Skills are the basic building blocks of jobs.
While it is certain that you have many skills and many talents, you need to identify those that make you someone an employer will want to hire. You need to be able to describe them in a way that will make an employer want to hire you and make them understand that you are the best candidate for the job.
You also need to clearly understand your skill set so that you can focus on finding the job that is just right for you. There are some skills you have that you probably have no interest in using as part of your daily work. For example, you might be a great typist but have no interest in typing for a living. You might be an excellent pool sweeper but have no desire to sweep pools for a living. What you need to identify are those skills that you prefer using (your preferred skills) and those that you are motivated to use (your motivated skills). It is certain that you have skills that you find to be a drudge to apply and others that bring you satisfaction and enjoyment.
Skills develop early in life and throughout life. Most of your motivated skills have served you in a variety of situations. Those skills have been refined by life experiences like sports, clubs, and hobbies, or even just hanging around working on the car with a parent or another adult. They provided enjoyment when you were a child, and as an adult, they will help you get what you want and what you need out of life. The ones we need to identify are those that have provided you with a sense of accomplishment.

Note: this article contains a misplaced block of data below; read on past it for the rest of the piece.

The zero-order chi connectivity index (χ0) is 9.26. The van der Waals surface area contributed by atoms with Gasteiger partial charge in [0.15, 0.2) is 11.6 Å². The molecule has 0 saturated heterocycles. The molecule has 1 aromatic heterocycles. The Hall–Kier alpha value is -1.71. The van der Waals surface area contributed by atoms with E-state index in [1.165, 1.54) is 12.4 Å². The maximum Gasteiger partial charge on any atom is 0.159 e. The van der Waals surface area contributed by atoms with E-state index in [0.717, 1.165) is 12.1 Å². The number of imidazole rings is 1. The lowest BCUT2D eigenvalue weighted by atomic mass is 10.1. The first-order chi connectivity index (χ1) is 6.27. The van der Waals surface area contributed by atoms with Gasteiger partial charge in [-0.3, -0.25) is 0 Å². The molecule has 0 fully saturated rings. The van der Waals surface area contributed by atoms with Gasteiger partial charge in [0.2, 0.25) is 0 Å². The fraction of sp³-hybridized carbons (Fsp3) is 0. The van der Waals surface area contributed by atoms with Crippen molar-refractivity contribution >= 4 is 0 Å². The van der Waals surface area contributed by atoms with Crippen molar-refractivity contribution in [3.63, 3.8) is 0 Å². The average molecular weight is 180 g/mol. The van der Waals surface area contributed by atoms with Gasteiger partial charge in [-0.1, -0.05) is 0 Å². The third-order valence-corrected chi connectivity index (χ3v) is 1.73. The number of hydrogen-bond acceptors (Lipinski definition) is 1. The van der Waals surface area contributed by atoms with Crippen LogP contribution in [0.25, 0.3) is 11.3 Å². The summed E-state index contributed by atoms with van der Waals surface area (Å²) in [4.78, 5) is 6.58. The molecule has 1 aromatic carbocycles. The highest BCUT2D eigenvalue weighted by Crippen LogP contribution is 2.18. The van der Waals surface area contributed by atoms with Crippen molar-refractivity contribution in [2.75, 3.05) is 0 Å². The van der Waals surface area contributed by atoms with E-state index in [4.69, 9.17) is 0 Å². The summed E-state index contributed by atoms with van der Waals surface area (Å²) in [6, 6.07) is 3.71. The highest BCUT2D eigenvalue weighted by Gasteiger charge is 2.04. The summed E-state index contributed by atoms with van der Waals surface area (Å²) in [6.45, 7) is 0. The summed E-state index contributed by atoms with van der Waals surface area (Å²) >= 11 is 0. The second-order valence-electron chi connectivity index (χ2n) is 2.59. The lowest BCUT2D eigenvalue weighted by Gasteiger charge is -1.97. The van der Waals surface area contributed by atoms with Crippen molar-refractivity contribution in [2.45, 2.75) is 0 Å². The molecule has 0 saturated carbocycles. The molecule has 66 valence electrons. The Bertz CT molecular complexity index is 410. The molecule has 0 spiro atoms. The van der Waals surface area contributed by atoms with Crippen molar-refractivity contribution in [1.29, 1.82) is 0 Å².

Many of your skills are "transferable" and can be applied in a range of situations. These are skills that you have been using since you were a little kid. Think about it. There were kids in your grammar school class who were the leaders: the class president or team captain. There were also enterprising kids who could sell more tickets or cookies than anyone else. There was the artist who could draw fabulously in third grade. And there was the writer who could spin an incredible tale for a writing assignment. Some were great communicators, never afraid to stand up and read their reports. Some were great at fixing things or building things. And remember the kid who always took notes and made sure that every detail on a group project was attended to?
When we looked at your career personality type, we were looking at your motivated skills and interests in a general sort of way. Now we need to drill down and focus on your skill set in a more specific fashion.
We need to be able to describe your skills in a way that will allow you to translate them into specific career choices and to communicate your interest in using those skills to an employer.
For this, we are going to do a few different exercises. We are going to review your skills in terms of what you are good at and in terms of how you have exercised those skills relative to past accomplishments. This is not just a matter of your being able to look at a job description and saying "I can do that and I can do that too." This is a matter of understanding what you really want to do and having the confidence to look an employer in the eye and tell her that you are the best candidate for the job.